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Welfare Reform on the Web (January 2008): Care of the elderly - overseas

The conditions for health and social care policy: routines and institutions in the Dutch case of need assessment

A. van Raak, A. Paulus and J. van der Made

Public Administration, vol. 85, 2007, p. 1077-1095

In 1996 the Dutch national government introduced new rules for local assessment of care needs, which led to the establishment of a network of 84 Regional Needs Assessment Agencies (RIOs). The RIOs were assigned the task of carrying out needs assessments independently of care providers. This article analyses the case of assessment of care needs of elderly people in terms of institutions (rules for action) and routines (patterns of behaviour). The Dutch national government introduced new rules for needs assessments which led to both change and maintenance of behaviour patterns (routines) by actors such as municipalities and home care agencies.

The impact of integrated care on direct nursing home care

A.T.G. Paulus and A.J.A. van Raak

Health Policy, vol. 85, 2008, p. 45-59

Applied to nursing home care, integrated care refers to a demand-oriented delivery of services (ie the demands of residents dictate what care is delivered, when, how often and by whom) by caregivers from different disciplinary backgrounds. Caregivers have to cooperate and coordinate the provision of services to meet the demands of residents in a home-like environment. This longitudinal study in the Netherlands found that the introduction of integrated care mainly leads to increases in the duration and frequency of the total package of direct care activities but not of individual, separate activities. This is because a large proportion of care delivery represents patterned behaviour (routines). Because existing routines are difficult to get rid of, we should not have too high expectations about the effect of integrated care on service delivery.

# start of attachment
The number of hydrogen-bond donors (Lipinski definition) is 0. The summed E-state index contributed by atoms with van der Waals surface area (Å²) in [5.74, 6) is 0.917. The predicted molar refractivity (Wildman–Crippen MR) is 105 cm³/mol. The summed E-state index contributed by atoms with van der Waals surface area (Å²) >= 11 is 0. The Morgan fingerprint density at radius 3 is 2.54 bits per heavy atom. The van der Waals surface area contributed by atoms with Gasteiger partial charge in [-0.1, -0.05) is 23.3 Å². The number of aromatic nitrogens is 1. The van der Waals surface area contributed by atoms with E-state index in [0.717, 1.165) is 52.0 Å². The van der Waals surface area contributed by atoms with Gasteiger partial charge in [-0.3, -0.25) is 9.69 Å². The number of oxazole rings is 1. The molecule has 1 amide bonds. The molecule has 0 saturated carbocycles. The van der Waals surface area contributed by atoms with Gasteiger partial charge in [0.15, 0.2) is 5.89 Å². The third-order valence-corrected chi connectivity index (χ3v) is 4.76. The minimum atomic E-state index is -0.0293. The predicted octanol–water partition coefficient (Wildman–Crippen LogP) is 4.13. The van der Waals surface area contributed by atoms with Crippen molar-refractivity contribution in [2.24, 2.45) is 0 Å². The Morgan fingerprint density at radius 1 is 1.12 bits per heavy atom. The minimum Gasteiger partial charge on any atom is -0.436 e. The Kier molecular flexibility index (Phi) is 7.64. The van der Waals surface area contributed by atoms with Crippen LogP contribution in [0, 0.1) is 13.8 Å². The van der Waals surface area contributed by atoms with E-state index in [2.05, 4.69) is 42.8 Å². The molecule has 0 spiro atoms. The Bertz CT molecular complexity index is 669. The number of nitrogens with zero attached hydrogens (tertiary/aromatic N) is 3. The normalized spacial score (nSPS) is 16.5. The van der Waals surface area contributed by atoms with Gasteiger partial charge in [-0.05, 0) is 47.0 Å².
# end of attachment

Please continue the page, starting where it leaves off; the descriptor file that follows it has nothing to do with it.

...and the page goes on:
Regulating aged care: ritualism and the new pyramid

J. Braithwaite, T. Makkai, V. Braithwaite

Cheltenham: Edward Elgar, 2007

The book is a new contribution to regulatory theory from three members of the regulatory research group based in Australia. It marks a new development in responsive regulatory theory in which a strengths-based pyramid complements the regulatory pyramid. The authors compare the accomplishments of nursing home regulation in the US, the UK and Australia during the last 20 years and in a longer historical perspective. They find that gaming and ritualism, rather than defiance of regulators, are the greatest challenge for improving safety and quality of life for the elderly in care homes. The book shows how good regulation and caring professionalism can transcend ritualism. Better regulation is found to be as much about encouragement to expand strengths as incentives to fix problems. This study provides an impressive evidence base for both theory development and reassessment of policy and practitioner responses in the field.

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